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Opinion: This Was an Incident Chase Elliott Should Have Avoided; And the Punishment Is Insufficient

Written By Gabriel Tsui, Edited By Sean McKean

David Jensen, Getty Images

Chase Elliott could have completely avoided this incident — but he did not. Coming off of turn 4, Denny Hamlin slid high and squeezed Elliot into the wall, leading to a right rear puncture. Chase thought his day was over, and he could have just stopped the car on the side, walked off the track and bad mouthed Denny Hamlin to the media. He could have brought it back to the pits, fixed it and went on to maybe get some more points. However, he chose the worst decision: to retaliate, sending Hamlin spinning into the wall.

This childish decision not only endangered the rest of the field with possible collateral damage, but also put Hamlin and his own health at risk. These next-gen cars are notorious for being poor in absorbing shock, causing multiple injuries to drivers, ie: Kurt Busch. This one little retaliation at the heat of the moment could have sent Denny Hamlin straight to the hospital, but luckily it didn’t.

Elliott is already walking on a thin line after missing six races due to injury. Currently way behind in the regular season standings, Elliott’s chances of making it back to the playoffs with only regular season points is extremely slim. This incident is only going to continue hinder his bid to a playoff spot, and the suspension should serve Elliott a good time to reflect on his actions and start making better choices for himself, the team, and everyone else on the field. While Elliott serves his penalty, Corey Lajoie will replace him in the #9 car for the next race in St Louis.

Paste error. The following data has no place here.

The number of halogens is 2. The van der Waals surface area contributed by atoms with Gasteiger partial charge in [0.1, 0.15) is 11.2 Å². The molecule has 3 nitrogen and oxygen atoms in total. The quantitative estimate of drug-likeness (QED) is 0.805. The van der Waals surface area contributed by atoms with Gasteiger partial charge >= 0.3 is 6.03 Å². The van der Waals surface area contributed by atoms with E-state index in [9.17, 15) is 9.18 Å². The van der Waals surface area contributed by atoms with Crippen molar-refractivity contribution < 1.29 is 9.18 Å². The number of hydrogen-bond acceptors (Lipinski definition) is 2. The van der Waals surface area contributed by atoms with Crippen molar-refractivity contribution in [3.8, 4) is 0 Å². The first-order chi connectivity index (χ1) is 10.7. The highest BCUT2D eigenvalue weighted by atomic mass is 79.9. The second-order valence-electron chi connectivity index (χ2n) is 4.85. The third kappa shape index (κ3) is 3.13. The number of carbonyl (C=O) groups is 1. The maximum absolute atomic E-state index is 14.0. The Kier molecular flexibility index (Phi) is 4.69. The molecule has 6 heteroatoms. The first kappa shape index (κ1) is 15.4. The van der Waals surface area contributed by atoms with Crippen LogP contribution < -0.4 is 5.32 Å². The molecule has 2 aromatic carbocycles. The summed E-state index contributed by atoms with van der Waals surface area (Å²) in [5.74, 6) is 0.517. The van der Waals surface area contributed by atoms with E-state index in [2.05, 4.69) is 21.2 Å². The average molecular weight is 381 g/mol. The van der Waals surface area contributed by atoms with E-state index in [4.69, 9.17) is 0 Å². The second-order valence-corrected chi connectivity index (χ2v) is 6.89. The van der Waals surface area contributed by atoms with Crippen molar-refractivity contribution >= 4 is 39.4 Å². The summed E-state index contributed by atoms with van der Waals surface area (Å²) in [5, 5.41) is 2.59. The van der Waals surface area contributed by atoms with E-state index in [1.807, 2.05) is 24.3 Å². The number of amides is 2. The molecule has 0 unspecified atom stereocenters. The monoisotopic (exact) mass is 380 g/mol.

On the other hand, the race ban in itself is not enough. I have been an advocate for harsher penalties for on-track retaliation, instead of a tiny one race ban. As mentioned above, in times where the car structure is incredibly weak and could not protect a driver, NASCAR should be actively discouraging and punishing these actions. I understand that the organization would want to keep the penalties fair and on par with others, such as the one handed out last year to Bubba Wallace, and I respect that they didn’t play favorites like they usually do.

However, times change, and penalties need to get harsher to prevent it from ever happening again. The penalty handed out to Wallace didn’t stop Elliott from doing the same thing. Hitting the left rear of the car in front during acceleration and high speed does not have a place in the sport, and if a previous penalty couldn’t stop another driver doing the same thing, the penalty is not enough.

To quote myself from the article ‘Opinion: Bubba Wallace should get a heavier punishment’: “It is unbelievable how NASCAR has issued only a one-race ban for a reckless move like this. If wrecking a competitor out of a race only results in a measly one-race ban, then everyone would start wrecking their rivals knowing NASCAR is soft on these penalties.

NASCAR should be harsh on these thoughtless, impetuous moves that have no racing intention, to protect other drivers' well-being.”

Chase Elliott, you’re better than this. Do better.

1 comment

1 Comment

Unknown member
Jul 27, 2023

Well said!

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